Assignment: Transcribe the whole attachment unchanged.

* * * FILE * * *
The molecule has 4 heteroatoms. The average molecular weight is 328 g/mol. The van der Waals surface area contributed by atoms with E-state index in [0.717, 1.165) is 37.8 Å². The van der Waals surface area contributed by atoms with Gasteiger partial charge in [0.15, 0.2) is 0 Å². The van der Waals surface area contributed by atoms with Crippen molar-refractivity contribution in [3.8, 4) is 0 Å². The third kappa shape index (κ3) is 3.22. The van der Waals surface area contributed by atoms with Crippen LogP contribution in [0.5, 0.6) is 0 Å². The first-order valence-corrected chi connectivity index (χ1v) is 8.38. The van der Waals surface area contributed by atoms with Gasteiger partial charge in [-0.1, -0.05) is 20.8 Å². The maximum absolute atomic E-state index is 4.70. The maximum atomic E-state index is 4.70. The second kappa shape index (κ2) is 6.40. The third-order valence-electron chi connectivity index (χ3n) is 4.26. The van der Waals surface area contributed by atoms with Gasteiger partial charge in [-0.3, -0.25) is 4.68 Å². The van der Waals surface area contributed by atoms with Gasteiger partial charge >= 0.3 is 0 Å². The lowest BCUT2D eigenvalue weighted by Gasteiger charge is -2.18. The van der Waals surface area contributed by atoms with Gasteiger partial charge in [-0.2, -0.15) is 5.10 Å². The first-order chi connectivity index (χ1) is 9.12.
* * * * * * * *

The molecule has 4 heteroatoms. The average molecular weight is 328 g/mol. The van der Waals surface area contributed by atoms with E-state index in [0.717, 1.165) is 37.8 Å². The van der Waals surface area contributed by atoms with Gasteiger partial charge in [0.15, 0.2) is 0 Å². The van der Waals surface area contributed by atoms with Crippen molar-refractivity contribution in [3.8, 4) is 0 Å². The third kappa shape index (κ3) is 3.22. The van der Waals surface area contributed by atoms with Crippen LogP contribution in [0.5, 0.6) is 0 Å². The first-order valence-corrected chi connectivity index (χ1v) is 8.38. The van der Waals surface area contributed by atoms with Gasteiger partial charge in [-0.1, -0.05) is 20.8 Å². The maximum absolute atomic E-state index is 4.70. The maximum atomic E-state index is 4.70. The second kappa shape index (κ2) is 6.40. The third-order valence-electron chi connectivity index (χ3n) is 4.26. The van der Waals surface area contributed by atoms with Gasteiger partial charge in [-0.3, -0.25) is 4.68 Å². The van der Waals surface area contributed by atoms with Gasteiger partial charge >= 0.3 is 0 Å². The lowest BCUT2D eigenvalue weighted by Gasteiger charge is -2.18. The van der Waals surface area contributed by atoms with Gasteiger partial charge in [-0.2, -0.15) is 5.10 Å². The first-order chi connectivity index (χ1) is 9.12.